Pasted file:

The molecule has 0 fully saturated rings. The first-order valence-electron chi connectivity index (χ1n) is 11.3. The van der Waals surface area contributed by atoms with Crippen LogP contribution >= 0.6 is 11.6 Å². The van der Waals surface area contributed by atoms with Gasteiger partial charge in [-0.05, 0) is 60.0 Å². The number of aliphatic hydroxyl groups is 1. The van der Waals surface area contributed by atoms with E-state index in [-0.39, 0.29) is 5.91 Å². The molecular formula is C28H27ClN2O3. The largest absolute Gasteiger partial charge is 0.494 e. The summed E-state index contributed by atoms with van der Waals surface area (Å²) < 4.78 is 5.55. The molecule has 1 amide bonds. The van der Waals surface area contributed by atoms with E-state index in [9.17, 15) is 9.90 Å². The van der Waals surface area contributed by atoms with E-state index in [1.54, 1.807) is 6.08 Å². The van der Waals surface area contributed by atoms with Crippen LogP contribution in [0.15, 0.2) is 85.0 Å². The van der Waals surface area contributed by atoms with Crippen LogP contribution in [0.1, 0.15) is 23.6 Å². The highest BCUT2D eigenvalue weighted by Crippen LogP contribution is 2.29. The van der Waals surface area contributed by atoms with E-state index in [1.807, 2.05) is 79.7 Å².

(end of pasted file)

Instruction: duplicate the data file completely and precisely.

The molecule has 0 fully saturated rings. The first-order valence-electron chi connectivity index (χ1n) is 11.3. The van der Waals surface area contributed by atoms with Crippen LogP contribution >= 0.6 is 11.6 Å². The van der Waals surface area contributed by atoms with Gasteiger partial charge in [-0.05, 0) is 60.0 Å². The number of aliphatic hydroxyl groups is 1. The van der Waals surface area contributed by atoms with E-state index in [-0.39, 0.29) is 5.91 Å². The molecular formula is C28H27ClN2O3. The largest absolute Gasteiger partial charge is 0.494 e. The summed E-state index contributed by atoms with van der Waals surface area (Å²) < 4.78 is 5.55. The molecule has 1 amide bonds. The van der Waals surface area contributed by atoms with E-state index in [9.17, 15) is 9.90 Å². The van der Waals surface area contributed by atoms with E-state index in [1.54, 1.807) is 6.08 Å². The van der Waals surface area contributed by atoms with Crippen LogP contribution in [0.15, 0.2) is 85.0 Å². The van der Waals surface area contributed by atoms with Crippen LogP contribution in [0.1, 0.15) is 23.6 Å². The highest BCUT2D eigenvalue weighted by Crippen LogP contribution is 2.29. The van der Waals surface area contributed by atoms with E-state index in [1.807, 2.05) is 79.7 Å².